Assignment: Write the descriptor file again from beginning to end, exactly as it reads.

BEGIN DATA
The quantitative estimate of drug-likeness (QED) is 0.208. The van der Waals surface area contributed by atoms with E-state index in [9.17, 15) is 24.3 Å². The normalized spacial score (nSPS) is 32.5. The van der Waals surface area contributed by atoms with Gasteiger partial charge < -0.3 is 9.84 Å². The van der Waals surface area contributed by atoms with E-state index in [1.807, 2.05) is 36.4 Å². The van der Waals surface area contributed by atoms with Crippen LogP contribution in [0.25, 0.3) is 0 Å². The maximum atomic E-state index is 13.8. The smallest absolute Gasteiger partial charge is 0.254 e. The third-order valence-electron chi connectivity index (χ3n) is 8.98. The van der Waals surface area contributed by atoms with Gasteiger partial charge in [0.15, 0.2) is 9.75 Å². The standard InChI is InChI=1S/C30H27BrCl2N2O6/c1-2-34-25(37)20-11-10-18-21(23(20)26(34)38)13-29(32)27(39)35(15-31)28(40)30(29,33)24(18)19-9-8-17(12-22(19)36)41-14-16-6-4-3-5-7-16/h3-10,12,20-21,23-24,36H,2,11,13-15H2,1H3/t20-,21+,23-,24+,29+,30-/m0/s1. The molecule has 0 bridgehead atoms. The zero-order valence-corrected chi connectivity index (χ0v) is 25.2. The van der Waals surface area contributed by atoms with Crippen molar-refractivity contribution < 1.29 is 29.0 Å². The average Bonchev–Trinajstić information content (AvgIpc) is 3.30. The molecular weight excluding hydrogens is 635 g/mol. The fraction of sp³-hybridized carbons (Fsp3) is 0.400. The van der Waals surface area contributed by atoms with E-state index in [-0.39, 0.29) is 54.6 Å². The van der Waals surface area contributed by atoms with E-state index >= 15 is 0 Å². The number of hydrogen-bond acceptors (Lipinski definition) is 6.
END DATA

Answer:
The quantitative estimate of drug-likeness (QED) is 0.208. The van der Waals surface area contributed by atoms with E-state index in [9.17, 15) is 24.3 Å². The normalized spacial score (nSPS) is 32.5. The van der Waals surface area contributed by atoms with Gasteiger partial charge < -0.3 is 9.84 Å². The van der Waals surface area contributed by atoms with E-state index in [1.807, 2.05) is 36.4 Å². The van der Waals surface area contributed by atoms with Crippen LogP contribution in [0.25, 0.3) is 0 Å². The maximum atomic E-state index is 13.8. The smallest absolute Gasteiger partial charge is 0.254 e. The third-order valence-electron chi connectivity index (χ3n) is 8.98. The van der Waals surface area contributed by atoms with Gasteiger partial charge in [0.15, 0.2) is 9.75 Å². The standard InChI is InChI=1S/C30H27BrCl2N2O6/c1-2-34-25(37)20-11-10-18-21(23(20)26(34)38)13-29(32)27(39)35(15-31)28(40)30(29,33)24(18)19-9-8-17(12-22(19)36)41-14-16-6-4-3-5-7-16/h3-10,12,20-21,23-24,36H,2,11,13-15H2,1H3/t20-,21+,23-,24+,29+,30-/m0/s1. The molecule has 0 bridgehead atoms. The zero-order valence-corrected chi connectivity index (χ0v) is 25.2. The van der Waals surface area contributed by atoms with Crippen molar-refractivity contribution < 1.29 is 29.0 Å². The average Bonchev–Trinajstić information content (AvgIpc) is 3.30. The molecular weight excluding hydrogens is 635 g/mol. The fraction of sp³-hybridized carbons (Fsp3) is 0.400. The van der Waals surface area contributed by atoms with E-state index in [-0.39, 0.29) is 54.6 Å². The van der Waals surface area contributed by atoms with E-state index >= 15 is 0 Å². The number of hydrogen-bond acceptors (Lipinski definition) is 6.